Archive for category Fire Service News

The effect of repeated exposure trauma on firefighters

Excerpts from usda.fema.gov:

 Many research studies have focused on firefighter mental health challenges due to a single traumatic event. But what about repeated exposure to such events? This article details findings from a research project1 that studied the impact of repeated exposure trauma (RET) on firefighters.Across the country, firefighters are responding to fewer fires but are increasingly called upon to provide Emergency Medical Services (EMS), perform search and rescue, and react to hazardous materials incidents and natural disasters. They come across a wide variety of tragic situations that play out in or around their homes, along highways, and in every other conceivable part of their communities.
RET — the cumulative effect of regularly caring for the broken bodies and wounded minds of victims and their families — is thought to have a negative psychological impact on firefighters’ own mental health. Previous studies have looked at firefighter mental health challenges in the context of post-traumatic stress syndrome (PTSD), which relies on assessment instruments attuned to one particular traumatic event.

Takeaways from previous studies

  • Evidence shows that rates of depression among fire and EMS personnel are higher than in the general population.
  • Firefighters have higher rates of alcohol use and binge drinking compared to the general population. There is a possible connection between risky drinking behaviors and PTSD.
  • Firefighters experience “secondary trauma” or “compassion fatigue” from repeated exposure to trauma. They may not be diagnosed with PTSD, but clearly suffer from symptoms such as sleep disorders, avoidance behaviors, and feelings of helplessness that are associated with PTSD.

Takeaways from this study

Firefighting and mental health: experiences of repeated exposure to trauma

  • It is more common for firefighters to experience a negative mental health impact from a series of traumatic events rather than from one single event.
  • Symptoms of RET for most firefighters include desensitization, irritability, cynicism and intrusive flashbacks.
  • Many firefighters appear to effectively manage their emotional response to trauma. Future research should explore their protective coping methods and resiliency.

The research article is available through our library by contacting netclrc@fema.dhs.gov. Interested readers may be able to access the article through their local library or through the publisher’s website.

1 Jahnke, S. A., Poston, W. S., Haddock, C. K., & Murphy, B. (2016). Firefighting and mental health: Experiences of repeated exposure to trauma. Work, 53(4), 737-744. doi:10.3233/wor-162255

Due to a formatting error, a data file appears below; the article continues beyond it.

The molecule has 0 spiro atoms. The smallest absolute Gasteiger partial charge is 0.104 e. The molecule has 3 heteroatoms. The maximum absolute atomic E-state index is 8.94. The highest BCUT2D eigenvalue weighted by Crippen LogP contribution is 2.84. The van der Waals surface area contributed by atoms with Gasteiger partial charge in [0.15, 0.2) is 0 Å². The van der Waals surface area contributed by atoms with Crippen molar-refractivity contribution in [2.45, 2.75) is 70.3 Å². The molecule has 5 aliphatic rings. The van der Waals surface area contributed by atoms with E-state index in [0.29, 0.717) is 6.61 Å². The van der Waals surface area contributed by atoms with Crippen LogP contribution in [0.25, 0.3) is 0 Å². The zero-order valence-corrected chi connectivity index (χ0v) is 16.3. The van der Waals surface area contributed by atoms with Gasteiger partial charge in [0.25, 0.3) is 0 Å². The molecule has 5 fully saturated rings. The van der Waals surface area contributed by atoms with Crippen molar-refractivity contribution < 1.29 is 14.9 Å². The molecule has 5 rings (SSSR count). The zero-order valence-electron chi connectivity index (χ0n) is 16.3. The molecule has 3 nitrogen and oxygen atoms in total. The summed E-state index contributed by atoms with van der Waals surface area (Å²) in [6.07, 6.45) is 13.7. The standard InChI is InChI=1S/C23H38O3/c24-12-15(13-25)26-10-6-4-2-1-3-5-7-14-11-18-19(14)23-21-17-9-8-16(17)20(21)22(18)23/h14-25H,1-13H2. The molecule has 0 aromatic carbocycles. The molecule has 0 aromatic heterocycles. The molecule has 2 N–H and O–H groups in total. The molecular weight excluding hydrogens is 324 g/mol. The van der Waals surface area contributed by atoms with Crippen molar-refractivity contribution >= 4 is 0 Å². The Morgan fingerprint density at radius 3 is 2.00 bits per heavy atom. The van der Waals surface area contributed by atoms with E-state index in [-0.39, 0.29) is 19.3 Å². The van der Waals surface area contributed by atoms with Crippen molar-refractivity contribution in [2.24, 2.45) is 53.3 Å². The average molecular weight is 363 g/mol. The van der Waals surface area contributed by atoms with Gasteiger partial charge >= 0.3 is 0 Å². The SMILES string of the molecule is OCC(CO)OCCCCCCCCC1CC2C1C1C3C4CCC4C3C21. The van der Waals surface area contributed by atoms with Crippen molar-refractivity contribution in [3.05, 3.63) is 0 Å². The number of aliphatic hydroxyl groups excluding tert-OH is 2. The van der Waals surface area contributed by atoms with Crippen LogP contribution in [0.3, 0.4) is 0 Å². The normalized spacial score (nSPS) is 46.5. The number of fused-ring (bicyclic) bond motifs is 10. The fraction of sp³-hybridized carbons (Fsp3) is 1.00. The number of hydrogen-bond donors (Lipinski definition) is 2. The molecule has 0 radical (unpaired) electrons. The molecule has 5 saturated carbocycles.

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Fire service loses a good friend, George Reichhardt

George ReichardtGeorge C. Reichhardt,

It is with great sadness that we mention the loss of a friend. George Reichhardt served with the East Joliet Fire Protection District, retired as a captain with the Fermilab Fire Department, and was a lifelong fire service enthusiast. George spent many years documenting new and old apparatus from area fire departments with other photographers.

George C. Reichhardt 77, of Joliet, passed away Sunday, January 14, 2018 at Adventist GlenOaks Hospital, Glendale Heights. George was born in Joliet to the late Charles F. and Catherine M. (nee Briski) Reichhardt. Survived by his daughter Julie K. Reichhardt; a brother Donald J. (Barbara) Reichhardt and a sister Katherine Sheck; he is also survived by step-children, grandchildren, great grandchildren, nieces, nephews, and many beloved friends. He was preceded in death by his parents and a granddaughter Christina A. Bourg. George was a founding member of Fire Buffs of Illinois, he was a member of HOIFEC (Heart of Illinois Fire Enthusiasts and Collectors), SPAAMFAA (Society for the Preservation and Appreciation of Antique Motor Fire Apparatus in America), International Fire Photographers Association, Reichhardt Raiders, and Blitz Brothers. He was employed as a firefighter at the Army Ammunition Plant, East Joliet Fire Protection District, Fermilab, and Rockdale Fire Protection District. He was also a FAE Instructor and MABAS 15 Fire Photographer. His hobbies included photographing fire trucks, fires, trains, towboats, collecting fire memorabilia, and he really enjoyed riding Chicago Squad 3 in the early days. His publications include: Fire Apparatus Photo Album of the Ford Tilt Cabs – The Visiting Fireman, 1985 (Editor) and Darley Fire Apparatus – The Visiting Fireman, 1987 (Editor). George also received numerous awards and certificates throughout his career. The family will receive friends at Kurtz Memorial Chapel 102 E. Frances Rd, New Lenox on Thursday, January 18, 2018 from 2:00pm until time of services at 8:00pm. A fire department walk through will begin at 7PM.